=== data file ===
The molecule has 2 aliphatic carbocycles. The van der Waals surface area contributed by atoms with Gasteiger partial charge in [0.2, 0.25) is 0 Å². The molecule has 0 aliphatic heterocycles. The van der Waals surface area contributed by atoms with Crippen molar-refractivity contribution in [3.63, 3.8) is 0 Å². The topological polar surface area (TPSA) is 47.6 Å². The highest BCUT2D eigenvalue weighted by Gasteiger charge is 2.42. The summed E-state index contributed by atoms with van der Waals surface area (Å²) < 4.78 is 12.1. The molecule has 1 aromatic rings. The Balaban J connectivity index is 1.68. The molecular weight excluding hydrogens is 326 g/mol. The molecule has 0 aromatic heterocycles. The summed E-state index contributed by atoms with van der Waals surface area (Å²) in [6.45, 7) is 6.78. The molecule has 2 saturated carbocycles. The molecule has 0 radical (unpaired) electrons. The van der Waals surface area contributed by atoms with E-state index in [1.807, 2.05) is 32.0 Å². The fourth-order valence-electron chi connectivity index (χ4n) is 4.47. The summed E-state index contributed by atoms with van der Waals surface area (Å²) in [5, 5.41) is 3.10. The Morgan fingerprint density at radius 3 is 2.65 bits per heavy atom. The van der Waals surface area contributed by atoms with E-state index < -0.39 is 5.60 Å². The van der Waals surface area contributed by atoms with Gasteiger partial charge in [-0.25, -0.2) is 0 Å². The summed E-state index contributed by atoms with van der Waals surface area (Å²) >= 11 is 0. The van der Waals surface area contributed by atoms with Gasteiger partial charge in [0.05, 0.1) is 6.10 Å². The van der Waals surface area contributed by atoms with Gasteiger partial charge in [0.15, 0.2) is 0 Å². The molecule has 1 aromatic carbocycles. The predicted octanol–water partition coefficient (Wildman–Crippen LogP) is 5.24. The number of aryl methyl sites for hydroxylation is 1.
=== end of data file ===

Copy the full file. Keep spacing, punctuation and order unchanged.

The molecule has 2 aliphatic carbocycles. The van der Waals surface area contributed by atoms with Gasteiger partial charge in [0.2, 0.25) is 0 Å². The molecule has 0 aliphatic heterocycles. The van der Waals surface area contributed by atoms with Crippen molar-refractivity contribution in [3.63, 3.8) is 0 Å². The topological polar surface area (TPSA) is 47.6 Å². The highest BCUT2D eigenvalue weighted by Gasteiger charge is 2.42. The summed E-state index contributed by atoms with van der Waals surface area (Å²) < 4.78 is 12.1. The molecule has 1 aromatic rings. The Balaban J connectivity index is 1.68. The molecular weight excluding hydrogens is 326 g/mol. The molecule has 0 aromatic heterocycles. The summed E-state index contributed by atoms with van der Waals surface area (Å²) in [6.45, 7) is 6.78. The molecule has 2 saturated carbocycles. The molecule has 0 radical (unpaired) electrons. The van der Waals surface area contributed by atoms with E-state index in [1.807, 2.05) is 32.0 Å². The fourth-order valence-electron chi connectivity index (χ4n) is 4.47. The summed E-state index contributed by atoms with van der Waals surface area (Å²) in [5, 5.41) is 3.10. The Morgan fingerprint density at radius 3 is 2.65 bits per heavy atom. The van der Waals surface area contributed by atoms with E-state index < -0.39 is 5.60 Å². The van der Waals surface area contributed by atoms with Gasteiger partial charge in [-0.25, -0.2) is 0 Å². The summed E-state index contributed by atoms with van der Waals surface area (Å²) >= 11 is 0. The van der Waals surface area contributed by atoms with Gasteiger partial charge in [0.05, 0.1) is 6.10 Å². The van der Waals surface area contributed by atoms with Gasteiger partial charge in [0.15, 0.2) is 0 Å². The molecule has 1 aromatic carbocycles. The predicted octanol–water partition coefficient (Wildman–Crippen LogP) is 5.24. The number of aryl methyl sites for hydroxylation is 1.